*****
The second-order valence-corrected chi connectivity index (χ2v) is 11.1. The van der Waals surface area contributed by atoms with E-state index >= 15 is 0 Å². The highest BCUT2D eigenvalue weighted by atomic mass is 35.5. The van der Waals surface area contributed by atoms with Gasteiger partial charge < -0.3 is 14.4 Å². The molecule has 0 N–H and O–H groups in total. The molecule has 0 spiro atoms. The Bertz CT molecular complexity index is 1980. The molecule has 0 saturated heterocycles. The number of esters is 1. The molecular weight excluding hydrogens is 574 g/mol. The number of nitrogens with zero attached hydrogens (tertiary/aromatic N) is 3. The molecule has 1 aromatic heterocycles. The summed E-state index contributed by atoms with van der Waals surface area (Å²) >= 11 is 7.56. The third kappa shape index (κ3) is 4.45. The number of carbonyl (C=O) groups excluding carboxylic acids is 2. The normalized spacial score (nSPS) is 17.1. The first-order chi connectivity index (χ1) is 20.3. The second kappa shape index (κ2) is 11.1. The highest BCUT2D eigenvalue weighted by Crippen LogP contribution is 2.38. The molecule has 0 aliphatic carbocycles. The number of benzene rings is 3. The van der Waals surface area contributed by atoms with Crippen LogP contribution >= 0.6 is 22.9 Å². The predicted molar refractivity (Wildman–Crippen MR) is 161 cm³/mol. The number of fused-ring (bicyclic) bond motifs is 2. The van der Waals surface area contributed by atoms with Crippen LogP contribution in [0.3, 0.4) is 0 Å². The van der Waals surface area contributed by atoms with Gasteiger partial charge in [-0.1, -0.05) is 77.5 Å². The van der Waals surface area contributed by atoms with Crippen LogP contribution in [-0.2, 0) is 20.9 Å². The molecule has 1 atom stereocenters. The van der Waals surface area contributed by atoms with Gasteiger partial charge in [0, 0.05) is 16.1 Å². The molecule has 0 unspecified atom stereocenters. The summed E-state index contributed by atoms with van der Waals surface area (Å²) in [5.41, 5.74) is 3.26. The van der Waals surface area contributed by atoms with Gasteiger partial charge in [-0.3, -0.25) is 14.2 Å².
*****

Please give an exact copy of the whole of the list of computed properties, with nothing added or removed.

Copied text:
The second-order valence-corrected chi connectivity index (χ2v) is 11.1. The van der Waals surface area contributed by atoms with E-state index >= 15 is 0 Å². The highest BCUT2D eigenvalue weighted by atomic mass is 35.5. The van der Waals surface area contributed by atoms with Gasteiger partial charge < -0.3 is 14.4 Å². The molecule has 0 N–H and O–H groups in total. The molecule has 0 spiro atoms. The Bertz CT molecular complexity index is 1980. The molecule has 0 saturated heterocycles. The number of esters is 1. The molecular weight excluding hydrogens is 574 g/mol. The number of nitrogens with zero attached hydrogens (tertiary/aromatic N) is 3. The molecule has 1 aromatic heterocycles. The summed E-state index contributed by atoms with van der Waals surface area (Å²) >= 11 is 7.56. The third kappa shape index (κ3) is 4.45. The number of carbonyl (C=O) groups excluding carboxylic acids is 2. The normalized spacial score (nSPS) is 17.1. The first-order chi connectivity index (χ1) is 20.3. The second kappa shape index (κ2) is 11.1. The highest BCUT2D eigenvalue weighted by Crippen LogP contribution is 2.38. The molecule has 0 aliphatic carbocycles. The number of benzene rings is 3. The van der Waals surface area contributed by atoms with Crippen LogP contribution >= 0.6 is 22.9 Å². The predicted molar refractivity (Wildman–Crippen MR) is 161 cm³/mol. The number of fused-ring (bicyclic) bond motifs is 2. The van der Waals surface area contributed by atoms with Crippen LogP contribution in [0.3, 0.4) is 0 Å². The van der Waals surface area contributed by atoms with Gasteiger partial charge in [-0.1, -0.05) is 77.5 Å². The van der Waals surface area contributed by atoms with Crippen LogP contribution in [-0.2, 0) is 20.9 Å². The molecule has 1 atom stereocenters. The van der Waals surface area contributed by atoms with Gasteiger partial charge in [0, 0.05) is 16.1 Å². The molecule has 0 unspecified atom stereocenters. The summed E-state index contributed by atoms with van der Waals surface area (Å²) in [5.41, 5.74) is 3.26. The van der Waals surface area contributed by atoms with Gasteiger partial charge in [-0.3, -0.25) is 14.2 Å².